Those concerns, combined with data that influenza and other bugs were no longer a significant presence in the city, prompted the NYC Department of Health to release sobering guidance in March: If you feel sick, you probably have COVID. Patients didn't need a test anymore; they were to act as though it was COVID and self-isolate.

This guidance was a game changer. It made clear what we were dealing with: COVID was everywhere in New York. The question of whom to send for testing was, in many ways, a distraction.

In the days after the Department of Health's announcement, our institution's testing centers, which were still in the process of ramping up, shut down. In telemedicine, the focus changed. It was no longer a question of who needed testing; rather, the critical decision was to determine which patients needed to go to the emergency department.

Leaps and Bounds in Telemedicine, in a Matter of Weeks

Ask someone who performed telemedicine in the old days of, say, 2019 how to manage dyspnea or chest pain via video visit. I would have said that it's a trick question — these were not conditions that were really amenable to direct-to-consumer virtual care. A patient with chest pain or shortness of breath would merit vital signs, lung auscultation, and maybe imaging and an ECG. Sure, the patient with mild asthma who really knows their own symptoms may be suitable for albuterol and steroid prescriptions via telemedicine. But I think most 2019 doctors would balk at trying to safely manage these patients remotely.

And yet, this was the situation we found ourselves in as virtual urgent care doctors in New York these past few weeks. As the days went on, the concerns voiced by patients during these calls changed. No longer were we hearing from those concerned about possible exposure. Now, the calls described overt symptoms. Numerous patients described being "unable to breathe" or their "chest being tight with just walking around the house."

We didn't want to send everyone with breathing symptoms to the ED unless it was really the right thing for the patient. A trip to the ED had the potential to put people at risk as well as consume precious personal protective equipment, and in many cases these patients would be sent back home.

So we got better at assessing dyspnea via video. We would ask a patient to pace around their apartment while telling a story and carrying their smartphone, and see if they could speak in complete sentences. We would look for subtle inspiratory movements as they sat in front of the camera. We learned about the Roth Score (one small study suggested that patients who were unable to count to 30 within 8 seconds may be hypoxic). We have even talked through proning positions with select patients.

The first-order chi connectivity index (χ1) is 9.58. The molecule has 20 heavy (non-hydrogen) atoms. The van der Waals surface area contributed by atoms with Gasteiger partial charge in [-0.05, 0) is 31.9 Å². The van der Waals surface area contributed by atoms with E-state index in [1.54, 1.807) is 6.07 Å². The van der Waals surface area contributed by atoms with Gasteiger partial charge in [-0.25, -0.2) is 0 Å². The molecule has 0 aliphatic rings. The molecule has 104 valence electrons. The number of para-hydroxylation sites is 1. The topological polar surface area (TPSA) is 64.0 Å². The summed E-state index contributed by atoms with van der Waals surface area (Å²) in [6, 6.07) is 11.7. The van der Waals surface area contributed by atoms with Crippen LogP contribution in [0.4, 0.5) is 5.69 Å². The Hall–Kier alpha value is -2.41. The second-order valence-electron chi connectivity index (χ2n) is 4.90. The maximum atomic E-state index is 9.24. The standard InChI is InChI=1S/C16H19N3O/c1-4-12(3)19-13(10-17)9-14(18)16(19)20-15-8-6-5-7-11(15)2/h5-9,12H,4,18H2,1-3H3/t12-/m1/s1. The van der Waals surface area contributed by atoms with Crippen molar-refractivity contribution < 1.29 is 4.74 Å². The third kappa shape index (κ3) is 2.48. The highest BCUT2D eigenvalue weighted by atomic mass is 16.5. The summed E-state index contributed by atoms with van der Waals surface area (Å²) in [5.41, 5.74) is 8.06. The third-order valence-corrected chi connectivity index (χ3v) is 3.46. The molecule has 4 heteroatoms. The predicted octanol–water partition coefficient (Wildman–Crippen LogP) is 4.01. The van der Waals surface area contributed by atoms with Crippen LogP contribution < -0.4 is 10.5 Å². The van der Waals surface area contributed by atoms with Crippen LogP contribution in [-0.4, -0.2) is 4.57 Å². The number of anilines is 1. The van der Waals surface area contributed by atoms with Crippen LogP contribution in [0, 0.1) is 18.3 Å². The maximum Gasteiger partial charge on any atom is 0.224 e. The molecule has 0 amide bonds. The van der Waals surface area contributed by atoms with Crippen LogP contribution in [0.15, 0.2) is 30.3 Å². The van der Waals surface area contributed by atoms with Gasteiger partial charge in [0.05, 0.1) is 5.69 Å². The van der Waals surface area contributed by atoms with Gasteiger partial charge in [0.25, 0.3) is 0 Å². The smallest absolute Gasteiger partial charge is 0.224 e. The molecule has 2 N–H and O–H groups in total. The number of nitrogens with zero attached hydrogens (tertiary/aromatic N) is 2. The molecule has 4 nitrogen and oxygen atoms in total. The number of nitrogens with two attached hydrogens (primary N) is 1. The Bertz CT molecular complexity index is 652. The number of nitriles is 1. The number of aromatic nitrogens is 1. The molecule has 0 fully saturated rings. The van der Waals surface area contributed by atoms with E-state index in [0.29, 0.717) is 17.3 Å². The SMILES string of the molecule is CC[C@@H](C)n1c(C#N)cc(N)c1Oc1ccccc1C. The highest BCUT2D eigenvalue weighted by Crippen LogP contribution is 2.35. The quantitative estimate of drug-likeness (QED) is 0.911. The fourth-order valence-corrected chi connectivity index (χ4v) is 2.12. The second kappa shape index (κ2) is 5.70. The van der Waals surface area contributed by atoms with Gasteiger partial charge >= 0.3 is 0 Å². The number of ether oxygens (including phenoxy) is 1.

Our preliminary data suggest that only a small fraction of the patients we see via video present to one of our institution's EDs within a few days. About a quarter of those patients get admitted to the hospital. I don't know what the ideal ratio is, but that seems to indicate that we have been judicious about who we send.

It is remarkable that the number of patients seen with "classic" ED presentations has decreased substantially , both in NYC and across the nation. Experts are wondering where all of the bread-and-butter ED visits have gone. Our experience is that at least a few of them are trying telemedicine. Our group has diagnosed appendicitis, pyelonephritis, and benzodiazepine withdrawal during this crisis. These kinds of presentations represent acuity that is a good deal higher than the pink eye and allergic rhinitis we were seeing through telemedicine pre-COVID. For the first time, I've seen patients with lacerations over telemedicine. So strong is the desire to stay away from the ED that people are checking whether they really need sutures before venturing out.

Still, our telemedicine volume remains overwhelmingly related to COVID. Another familiar aspect of ED care that we're seeing via telemedicine: the repeat visitor. For COVID repeat callers, however, these visits are prompted by changing symptomatology over the disease's long course with, no doubt, a little anxiety and frustration that we don't have more to offer.

Our volume has been steady and high for several weeks now, even as New York City went from hundreds of new cases per day to hundreds of deaths per day, and the streets and sidewalks went from bustling to deserted. As I write this, the models suggest that we have passed the peak of COVID cases in the city. But the decline is likely to be long and protracted.

What this means for our virtual urgent care practice in the weeks ahead — its volume, its acuity, its case mix — is an open question. I do expect that we can develop a system for improved follow-up, including remote pulse-oximeter monitoring of particularly high-risk patients. And I sincerely hope that this eclectic mix of providers from all over the house of medicine continue to care for New York's patients, right in their homes.

Nicholas Genes, MD, PhD, is an associate professor in the Department of Emergency Medicine at the Icahn School of Medicine at Mount Sinai in New York City. An early leader in physician use of social media, Genes researched the integration of technology and social media into emergency medicine with a goal of improving quality and efficiency of care. Follow him on Twitter: @nickgenes